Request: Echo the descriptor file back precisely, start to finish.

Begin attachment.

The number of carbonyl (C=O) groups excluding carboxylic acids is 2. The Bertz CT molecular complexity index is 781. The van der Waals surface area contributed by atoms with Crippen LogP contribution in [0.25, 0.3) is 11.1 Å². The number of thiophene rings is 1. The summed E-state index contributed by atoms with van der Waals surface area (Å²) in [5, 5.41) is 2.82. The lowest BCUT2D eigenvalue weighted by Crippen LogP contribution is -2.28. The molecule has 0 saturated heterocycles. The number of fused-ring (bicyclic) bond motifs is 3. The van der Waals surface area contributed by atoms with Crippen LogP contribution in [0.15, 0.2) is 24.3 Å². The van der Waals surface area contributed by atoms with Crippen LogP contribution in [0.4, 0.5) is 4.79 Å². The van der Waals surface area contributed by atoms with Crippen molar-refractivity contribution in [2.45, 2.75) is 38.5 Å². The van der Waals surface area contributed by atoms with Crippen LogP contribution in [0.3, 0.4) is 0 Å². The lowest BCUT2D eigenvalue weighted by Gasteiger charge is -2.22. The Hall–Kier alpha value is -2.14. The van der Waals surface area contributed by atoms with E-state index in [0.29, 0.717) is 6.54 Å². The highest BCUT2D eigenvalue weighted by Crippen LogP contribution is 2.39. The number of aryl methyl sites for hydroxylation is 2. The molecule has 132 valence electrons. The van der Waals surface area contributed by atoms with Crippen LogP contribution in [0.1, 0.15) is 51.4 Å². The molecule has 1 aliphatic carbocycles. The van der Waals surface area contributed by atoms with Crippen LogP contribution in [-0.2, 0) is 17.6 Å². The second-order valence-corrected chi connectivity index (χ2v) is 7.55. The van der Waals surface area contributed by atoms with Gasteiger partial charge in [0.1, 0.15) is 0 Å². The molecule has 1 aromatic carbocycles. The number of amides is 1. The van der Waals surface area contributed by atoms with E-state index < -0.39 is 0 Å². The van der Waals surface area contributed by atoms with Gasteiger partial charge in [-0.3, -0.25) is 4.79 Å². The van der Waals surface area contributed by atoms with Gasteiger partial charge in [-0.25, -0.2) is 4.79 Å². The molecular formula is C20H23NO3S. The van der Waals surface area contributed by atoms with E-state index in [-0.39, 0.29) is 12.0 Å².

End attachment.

The number of carbonyl (C=O) groups excluding carboxylic acids is 2. The Bertz CT molecular complexity index is 781. The van der Waals surface area contributed by atoms with Crippen LogP contribution in [0.25, 0.3) is 11.1 Å². The number of thiophene rings is 1. The summed E-state index contributed by atoms with van der Waals surface area (Å²) in [5, 5.41) is 2.82. The lowest BCUT2D eigenvalue weighted by Crippen LogP contribution is -2.28. The molecule has 0 saturated heterocycles. The number of fused-ring (bicyclic) bond motifs is 3. The van der Waals surface area contributed by atoms with Crippen LogP contribution in [0.15, 0.2) is 24.3 Å². The van der Waals surface area contributed by atoms with Crippen LogP contribution in [0.4, 0.5) is 4.79 Å². The van der Waals surface area contributed by atoms with Crippen molar-refractivity contribution in [2.45, 2.75) is 38.5 Å². The van der Waals surface area contributed by atoms with Crippen LogP contribution in [0.3, 0.4) is 0 Å². The lowest BCUT2D eigenvalue weighted by Gasteiger charge is -2.22. The Hall–Kier alpha value is -2.14. The van der Waals surface area contributed by atoms with E-state index in [0.29, 0.717) is 6.54 Å². The highest BCUT2D eigenvalue weighted by Crippen LogP contribution is 2.39. The number of aryl methyl sites for hydroxylation is 2. The molecule has 132 valence electrons. The van der Waals surface area contributed by atoms with Crippen LogP contribution in [0.1, 0.15) is 51.4 Å². The molecule has 1 aliphatic carbocycles. The van der Waals surface area contributed by atoms with Crippen LogP contribution in [-0.2, 0) is 17.6 Å². The second-order valence-corrected chi connectivity index (χ2v) is 7.55. The van der Waals surface area contributed by atoms with Gasteiger partial charge in [0.1, 0.15) is 0 Å². The molecule has 1 aromatic carbocycles. The number of amides is 1. The van der Waals surface area contributed by atoms with E-state index < -0.39 is 0 Å². The van der Waals surface area contributed by atoms with Gasteiger partial charge in [-0.3, -0.25) is 4.79 Å². The van der Waals surface area contributed by atoms with Gasteiger partial charge in [-0.25, -0.2) is 4.79 Å². The molecular formula is C20H23NO3S. The van der Waals surface area contributed by atoms with E-state index in [-0.39, 0.29) is 12.0 Å².